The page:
Letterboxing n. a type of treasure hunt, in which a box, known as a letterbox is hidden in a remote rural location and clues are provided as to its whereabouts.*
Treasure hunt. Clues. Free. Need I say more? And forget the gadgets of geocaching. This is antique -- something straight off the activity roster of some rustic sleepover camp in northern New Hampshire. All you'll need for this adventure is your signature rubber stamp and an ink pad.
This largely English pastime crossed the pond about 15 years ago, and the Norwalk Historical Society announced its inaugural letterboxing trail earlier this Spring. I had always wanted to try it and was thrilled that it'd landed in our backyard. No doubt, this is a great family activity for older children. I was curious to see if I could do it with a preschooler and toddler in tow.
We printed out the clue book from the NHS's website, and decided to skip the first box, as it was located in a cemetery. I didn't want to freak out the 4-year-old too soon (he still brings up the cut-out witches from Halloween every time we enter a Dunkin Donuts). We opted for the Norwalk Green's letterbox instead. (A few of the letterbox locations are clumped together, which makes planning an outing easier. You can always tackle the others on another day).
Right away, I could see the educational value in letterboxing -- even for little ones. Kids have to use their listening or reading skills, observational skills, basic orientation skills (left vs. right), and counting skills to move through the clues. OIder children will get to use their multiplication prowess, too. This is active learning in an outdoor setting ... major parenting points! You'll even pick up a little local history along the way. (Did you know there's a piece of the World Trade Center in downtown Norwalk)?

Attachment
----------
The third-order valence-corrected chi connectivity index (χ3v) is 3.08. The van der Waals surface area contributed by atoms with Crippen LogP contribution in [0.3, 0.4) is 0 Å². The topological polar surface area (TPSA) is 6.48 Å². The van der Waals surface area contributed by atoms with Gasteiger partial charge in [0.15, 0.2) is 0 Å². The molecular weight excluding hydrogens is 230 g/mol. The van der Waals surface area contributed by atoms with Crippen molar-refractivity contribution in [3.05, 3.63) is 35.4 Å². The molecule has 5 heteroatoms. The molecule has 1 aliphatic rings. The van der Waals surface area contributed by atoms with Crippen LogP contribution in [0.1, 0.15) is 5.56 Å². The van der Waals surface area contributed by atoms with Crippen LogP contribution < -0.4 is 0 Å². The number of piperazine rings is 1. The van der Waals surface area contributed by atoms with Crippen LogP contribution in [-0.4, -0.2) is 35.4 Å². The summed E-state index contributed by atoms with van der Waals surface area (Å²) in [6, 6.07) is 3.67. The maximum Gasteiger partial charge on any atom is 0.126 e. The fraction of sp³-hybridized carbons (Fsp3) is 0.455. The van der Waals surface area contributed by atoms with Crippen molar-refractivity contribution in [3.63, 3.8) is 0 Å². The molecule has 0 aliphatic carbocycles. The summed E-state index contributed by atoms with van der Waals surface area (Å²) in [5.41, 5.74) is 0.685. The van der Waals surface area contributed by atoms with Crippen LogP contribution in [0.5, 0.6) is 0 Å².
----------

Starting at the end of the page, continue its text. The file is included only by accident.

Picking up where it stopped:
It took us about a half hour to land on our first letterbox. (Keep in mind, I was guiding a 4-year-old, i.e., repeating clues 'til I was blue in the face, wrangling a toddler, and recovering the stroller every 50 yards. A more efficient crew will find the boxes much more ... well, efficiently). It was a thrilling moment when the little dude discovered and retrieved the box, though I must admit, I was a little deflated when I saw it. I don't know why, but I was kind of expecting a kitschy handmade wooden box, not Gladware. But good thing...tiny red ants had still managed to infiltrate the precious contents! My little guy was ELATED at the sight of the massive stamp he would get to stamp on our booklet (proof we'd found it), and equally excited to leave our special tiger stamp in the box stampbook (proof we'd been there). Twenty letterboxers had come before us with a myriad of stamps -- dogs, flowers, shamrocks, you name it. What silly fun!
It was such silly fun my preschooler couldn't wait to do ANOTHER one. So we crossed the street to search out the St. Paul's cemetery letterbox, where we had wonderful discussions about how you can be dead in the ground annnnd alive in heaven at the same time. After we'd found that one, he wanted to find ALL THE REST. Fine by me. But on another fine afternoon, or with daddy there for reinforcement!
We've all got until November 1st to find all twelve -- before the letterbox gnomes put them in storage for winter. To sweeten the pot, the first 10 letterboxers to complete the trail will win a prize by presenting their dozen stamps at the Norwalk Historical Society. As of May 25th, there were still a couple left to be claimed ... please let Mommy Poppins know how you fare!